Tearmann was fortunate to receive two years of funding to support a casual child and youth counsellor through our annual letter campaign. We also received funding from the Pictou Mutual Community Foundation, which supports self-esteem programs for girls in rural schools. Additionally, we received funding from the Pictou County United Way to support a house coordinator's position. These options are not always available in every community, and while we are meeting the needs in the short term and temporarily, the temporary and part-time positions are difficult to fill and do not support the hiring and retention of trained staff.
Women and their families can stay at Tearmann House for up to six weeks. Often, depending on available and affordable housing options or other circumstances, they may request an extension. On average, 70% of women departing from Tearmann will be accessing income assistance. The cost of renting an apartment is often $80 to $100 more than the rent budgeted by income assistance, resulting in women having to take their excess rent out of their personal allowance amounts.
Women with children may be entitled to the supplement offered through Housing Nova Scotia, and while this offers women the opportunity to rent decent housing, the supplement is not transferable, meaning that a woman who is being stalked by an abusive partner and needs to relocate will lose her supplement.
We are fortunate to be partnering with the local housing authority and the Affordable Housing Association of Nova Scotia, with funding through the homelessness partnering strategy, to manage six second-stage housing units at Brenda Place, which are at full occupancy. Women can reside in these units for up to a year and have access to ongoing programs and support. We know that the most dangerous time for a woman is when she leaves her abusive partner. It is crucial that first-, second- and third-stage options be available and fully funded for women and their families fleeing family and intimate partner violence.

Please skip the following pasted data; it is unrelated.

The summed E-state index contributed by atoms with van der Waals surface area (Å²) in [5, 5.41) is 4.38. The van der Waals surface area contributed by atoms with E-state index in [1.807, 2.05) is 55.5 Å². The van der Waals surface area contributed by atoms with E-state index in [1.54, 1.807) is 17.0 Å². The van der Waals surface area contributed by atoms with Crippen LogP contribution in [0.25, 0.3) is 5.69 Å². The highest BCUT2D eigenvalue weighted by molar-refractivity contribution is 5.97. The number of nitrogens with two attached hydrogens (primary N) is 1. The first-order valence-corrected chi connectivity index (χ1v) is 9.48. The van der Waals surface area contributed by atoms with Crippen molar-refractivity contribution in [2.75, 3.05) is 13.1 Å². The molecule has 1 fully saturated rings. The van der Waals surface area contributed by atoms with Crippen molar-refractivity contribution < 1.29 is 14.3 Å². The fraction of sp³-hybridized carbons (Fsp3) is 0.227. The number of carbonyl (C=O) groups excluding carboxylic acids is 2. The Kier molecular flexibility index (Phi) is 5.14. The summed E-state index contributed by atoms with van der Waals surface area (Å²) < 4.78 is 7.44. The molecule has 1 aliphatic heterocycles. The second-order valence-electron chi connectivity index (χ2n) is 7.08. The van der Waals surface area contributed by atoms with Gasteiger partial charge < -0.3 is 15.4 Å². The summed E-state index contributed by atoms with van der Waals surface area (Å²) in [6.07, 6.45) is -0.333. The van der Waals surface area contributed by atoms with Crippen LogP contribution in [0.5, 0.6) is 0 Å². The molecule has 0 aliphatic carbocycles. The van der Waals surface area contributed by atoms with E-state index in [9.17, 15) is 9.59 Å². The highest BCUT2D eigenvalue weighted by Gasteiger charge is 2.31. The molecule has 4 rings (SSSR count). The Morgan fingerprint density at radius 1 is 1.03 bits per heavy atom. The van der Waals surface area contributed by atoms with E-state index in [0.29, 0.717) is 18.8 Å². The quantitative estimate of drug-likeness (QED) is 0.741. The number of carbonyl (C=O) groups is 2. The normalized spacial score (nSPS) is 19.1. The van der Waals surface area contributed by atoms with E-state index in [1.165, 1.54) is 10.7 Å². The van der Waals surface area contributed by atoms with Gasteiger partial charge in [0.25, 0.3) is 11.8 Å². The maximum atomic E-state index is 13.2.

Transition house workers work with women applying for emergency protection orders, peace bonds, family court hearings, and case conferencing with child welfare agencies. Women designated “high risk” based on the Jacquelyn Campbell risk assessment or the ODARA, through the police or RCMP, are requesting support with case conferencing, ensuring their voices are heard and their choices respected as they navigate through processes meant to protect them.
The pressure on women to protect themselves and their children, to leave abusive partners while knowing that their personal safety is more at risk as they do so, to relocate their families, to reside in a shelter or choose to stay in a relationship to manage risk is a burden no woman should have to endure. We all need to work together to address gender-based violence and eliminate violence against women.
My recommendations are that the federal government support provinces and territories with core funding specifically for transition houses and support services for women and their families; include the voices of women's lived experience in this study; and support “A Blueprint for Canada’s National Action Plan on Violence Against Women and Girls”, presented by Lise Martin of Women's Shelters Canada.